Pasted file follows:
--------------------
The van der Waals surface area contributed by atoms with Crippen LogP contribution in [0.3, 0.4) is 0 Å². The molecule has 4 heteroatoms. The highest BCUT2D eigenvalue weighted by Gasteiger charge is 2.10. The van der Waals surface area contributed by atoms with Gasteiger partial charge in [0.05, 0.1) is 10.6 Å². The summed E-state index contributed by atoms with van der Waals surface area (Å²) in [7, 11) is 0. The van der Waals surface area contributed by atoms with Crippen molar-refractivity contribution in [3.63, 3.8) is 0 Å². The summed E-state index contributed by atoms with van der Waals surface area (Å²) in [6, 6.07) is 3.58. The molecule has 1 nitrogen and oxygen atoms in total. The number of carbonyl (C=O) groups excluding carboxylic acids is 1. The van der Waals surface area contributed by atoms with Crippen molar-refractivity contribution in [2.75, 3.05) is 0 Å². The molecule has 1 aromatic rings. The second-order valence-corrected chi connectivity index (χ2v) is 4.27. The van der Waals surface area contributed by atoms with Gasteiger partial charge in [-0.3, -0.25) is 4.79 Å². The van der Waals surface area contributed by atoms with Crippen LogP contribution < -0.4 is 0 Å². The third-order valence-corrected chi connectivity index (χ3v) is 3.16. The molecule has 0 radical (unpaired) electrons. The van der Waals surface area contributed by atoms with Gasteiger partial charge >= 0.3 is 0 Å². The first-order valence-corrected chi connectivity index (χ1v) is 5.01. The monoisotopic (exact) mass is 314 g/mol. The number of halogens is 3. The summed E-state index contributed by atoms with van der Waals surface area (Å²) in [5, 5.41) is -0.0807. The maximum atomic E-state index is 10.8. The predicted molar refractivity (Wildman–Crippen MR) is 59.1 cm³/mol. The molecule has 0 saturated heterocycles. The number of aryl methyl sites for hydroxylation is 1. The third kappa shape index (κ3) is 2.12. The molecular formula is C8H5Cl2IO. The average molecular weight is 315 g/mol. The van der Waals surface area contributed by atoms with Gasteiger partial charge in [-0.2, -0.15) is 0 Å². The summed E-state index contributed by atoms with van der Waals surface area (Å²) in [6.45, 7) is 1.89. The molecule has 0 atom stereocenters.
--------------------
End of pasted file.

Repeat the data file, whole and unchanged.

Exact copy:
The van der Waals surface area contributed by atoms with Crippen LogP contribution in [0.3, 0.4) is 0 Å². The molecule has 4 heteroatoms. The highest BCUT2D eigenvalue weighted by Gasteiger charge is 2.10. The van der Waals surface area contributed by atoms with Gasteiger partial charge in [0.05, 0.1) is 10.6 Å². The summed E-state index contributed by atoms with van der Waals surface area (Å²) in [7, 11) is 0. The van der Waals surface area contributed by atoms with Crippen molar-refractivity contribution in [3.63, 3.8) is 0 Å². The summed E-state index contributed by atoms with van der Waals surface area (Å²) in [6, 6.07) is 3.58. The molecule has 1 nitrogen and oxygen atoms in total. The number of carbonyl (C=O) groups excluding carboxylic acids is 1. The van der Waals surface area contributed by atoms with Crippen molar-refractivity contribution in [2.75, 3.05) is 0 Å². The molecule has 1 aromatic rings. The second-order valence-corrected chi connectivity index (χ2v) is 4.27. The van der Waals surface area contributed by atoms with Gasteiger partial charge in [-0.3, -0.25) is 4.79 Å². The van der Waals surface area contributed by atoms with Crippen LogP contribution < -0.4 is 0 Å². The third-order valence-corrected chi connectivity index (χ3v) is 3.16. The molecule has 0 radical (unpaired) electrons. The van der Waals surface area contributed by atoms with Gasteiger partial charge >= 0.3 is 0 Å². The first-order valence-corrected chi connectivity index (χ1v) is 5.01. The monoisotopic (exact) mass is 314 g/mol. The number of halogens is 3. The summed E-state index contributed by atoms with van der Waals surface area (Å²) in [5, 5.41) is -0.0807. The maximum atomic E-state index is 10.8. The predicted molar refractivity (Wildman–Crippen MR) is 59.1 cm³/mol. The molecule has 0 saturated heterocycles. The number of aryl methyl sites for hydroxylation is 1. The third kappa shape index (κ3) is 2.12. The molecular formula is C8H5Cl2IO. The average molecular weight is 315 g/mol. The van der Waals surface area contributed by atoms with Gasteiger partial charge in [-0.2, -0.15) is 0 Å². The summed E-state index contributed by atoms with van der Waals surface area (Å²) in [6.45, 7) is 1.89. The molecule has 0 atom stereocenters.